As I did last time, I am prepping the event with some notes and links to my educational material. The Loire Valley is a huge wine region and there is a lot of material, grape varieties, and styles to cover. Everything from sparkling to decadent dessert wines comes from this vast stretch of vineyards, long in history and layered with tradition
Last week in New York, I had the good fortune to attend a tasting of some seriously good French wines. The range of the wines included some absolutely fabulous wines from Burgundy, and specifically from the 2015 and 2016 vintages. A few standouts came up again this week as i needed to fill a few slots on one of my wine lists and i chose to go with these wines. The thing i liked - aside from the apparent quality in the bottle - was the fabulous price and respective values these wine gave me. Now these are not cheap wines, but for 1er Cru and Grand Cru - I was able to add to my lists at slightly lower prices than the items they were replacing, and certainly less than similar items (Chardonnay) from other regions and of similar quality.
Here are my tasting notes on the two standouts...
Domaine Boudin Chablis 1er Cru Fourchaume, 2016
just to clarify, this wines come from France / Burgundy / Chablis / and is Chardonnay from high level quality vineyards designated with the premier cru status (essentially it is pretty darn good chardonnay).
What defines this particular vineyard and why it is prized? To begin with, the Fourchaume "vineyard" is actually not one vineyard, but a collection of climats that are allowed to share the umbrella designation of the famous village or hamlet, nearby. Fourchaume is one of the more well known and recognized of the 17 1er crus groupings as a number fo top producers makes wine from this area. Fourchaume actually includes these vineyards or climats - Vaupulent, Vau Pulan, Les Vaupulans, La Fourchaume, Côte de Fontenay, Dine-Chien, L’Homme Mort, La Grande Côte, Bois Seguin, L’Ardillier, Vaulorent, Les Quatre Chemins, La Ferme Couverte, Les Couvertes.
The other major defining characteristic of this group of vineyards is that they are all stretched along a curving hillside, that is not all that far from the Grand Cru Chablis climates, and shares the same chalky, limestone-rich Kimmeridgian subsoil that defines the Grand Crus. This soil is fairly dry and is actually quite prefect for the Chablis/Chardonnay grapes in this area. The vines are stressed and the soil keeps them from over-producing (limiting vigor), and thus increases the concentration of the wines. The best come from these soils in Chablis.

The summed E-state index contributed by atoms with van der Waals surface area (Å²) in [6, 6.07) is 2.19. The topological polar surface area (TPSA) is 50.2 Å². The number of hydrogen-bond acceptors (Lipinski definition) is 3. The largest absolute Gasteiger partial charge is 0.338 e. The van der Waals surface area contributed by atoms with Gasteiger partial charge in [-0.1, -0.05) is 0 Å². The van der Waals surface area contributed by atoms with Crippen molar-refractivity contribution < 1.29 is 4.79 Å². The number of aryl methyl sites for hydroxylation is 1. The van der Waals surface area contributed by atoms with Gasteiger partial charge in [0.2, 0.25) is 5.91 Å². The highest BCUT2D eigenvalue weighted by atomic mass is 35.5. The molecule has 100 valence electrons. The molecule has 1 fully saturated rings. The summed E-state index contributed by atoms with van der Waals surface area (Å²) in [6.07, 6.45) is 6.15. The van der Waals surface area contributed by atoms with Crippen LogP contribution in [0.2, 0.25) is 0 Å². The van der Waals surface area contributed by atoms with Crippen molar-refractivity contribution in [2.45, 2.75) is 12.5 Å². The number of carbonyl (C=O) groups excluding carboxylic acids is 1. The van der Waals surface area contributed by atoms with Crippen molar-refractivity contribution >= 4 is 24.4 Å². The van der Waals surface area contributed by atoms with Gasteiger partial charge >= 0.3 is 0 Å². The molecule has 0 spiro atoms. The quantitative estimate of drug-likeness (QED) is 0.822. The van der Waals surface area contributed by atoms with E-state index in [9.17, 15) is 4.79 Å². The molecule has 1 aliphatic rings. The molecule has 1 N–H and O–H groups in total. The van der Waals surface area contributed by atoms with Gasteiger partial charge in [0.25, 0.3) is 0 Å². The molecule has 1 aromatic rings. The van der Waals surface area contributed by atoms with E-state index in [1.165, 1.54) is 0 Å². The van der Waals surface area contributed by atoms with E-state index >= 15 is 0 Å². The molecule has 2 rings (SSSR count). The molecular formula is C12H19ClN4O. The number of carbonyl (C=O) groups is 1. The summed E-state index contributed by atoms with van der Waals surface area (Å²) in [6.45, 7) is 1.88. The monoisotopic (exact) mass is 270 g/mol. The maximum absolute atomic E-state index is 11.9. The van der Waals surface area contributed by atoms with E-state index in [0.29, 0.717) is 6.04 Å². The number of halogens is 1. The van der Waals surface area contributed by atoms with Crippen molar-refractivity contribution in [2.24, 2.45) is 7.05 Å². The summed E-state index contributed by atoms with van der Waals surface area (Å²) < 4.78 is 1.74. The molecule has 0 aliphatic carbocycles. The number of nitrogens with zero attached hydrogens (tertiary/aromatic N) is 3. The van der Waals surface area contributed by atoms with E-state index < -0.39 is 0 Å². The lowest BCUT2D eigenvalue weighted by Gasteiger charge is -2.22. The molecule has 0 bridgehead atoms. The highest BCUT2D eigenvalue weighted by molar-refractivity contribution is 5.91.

I found the Domaine Boudin 2016, to be quite extraordinary, and very concentrated in it fruit expression and stone like flavors. This wine is young and has a green, golden hue at the moment. I found mellow yellow apple, and a smooth integrated range of acidity and fruit. Very ripe pear / quince flavors, a touch of phenolic bitterness, but great stone and extracted flavors through out. This comes from older vines and there is no oak used in the wine-making. These guys are making wines form their estate and not buying in fruit. This is artisinal and old-school and freaking delicious.
The second wine I decided to work with this week from Chablis is the Domaine Pinson Grand Cru Les Clos, 2015. Similar to the wine above, the soils in the Grand Cru vineyard are defined by the Kimmeridgian / limestone that is essentially ancient sea-beds containing millions of years of fossilized shells. The Grand Cru vineyard is also broken into seven climats, which are often labeled for specification. The Les Clos climat is definitely the biggest and probably most well-known sections - the reputation is justified by the way - and wines like this one really help to show why.
The Pinson fmaily date back to 1640 (yup, almost 400 years!) in Chablis, and today are led by Charlène Pinson and her father Laurent, who farm some of the most desired parcels in the area. Pinsons were some of the first to estate and vineyard designate their bottlings, and have always been know for superior quality from the top sites. Everything is grown sustainably, as well.
The 2015 Les Clos, is out of sight! Big and rich with vanillin and pear skin on the nose with lovely sweet golden apple flavors riding just underneath. I found this interesting concentration of flavors i called apple candy through the middle of the palate, but the wine is not sweet, just great concentration. Touch of chalk and wet stone, with a little mild oakiness that is very well integrated and stands out a bit through the finish to balance the soft gentle fruit. I gave this wine 4 checks (out of an almost unheard of 5). This is a serious wine.
For the moment these wines are available, but as with all good Chablis from great vintages, they will go quickly. Find 'em, and buy 'em.
Here is a link to a NYTs article on Chablis if you are looking for a bit more information.
Originally proposed in 2015, but held in limbo for final approval due to a moratorium on approvals by the Trump administration, the Petaluma Gap AVA was finally made official yesterday. This is a unique AVA as the major defining character of the regional extension is based on the wind and its constant speed of at least 8 miles per hour through the region. Another interesting aspect of the area is that it gives Marin County a more specific designation for labels than simply using the County designation.
This is an area generally focused on Pinot Noir, with smaller amounts of Chardonnay, and even smaller amounts of other varietals. For fans of Pinot Noir, the grapes from this area are defined by thicker skins but also a longer, and thus slower ripening, growing season - everything great Pinot Noir loves. The wines from here are flavor driven, with great core fruit and long lasting flavors.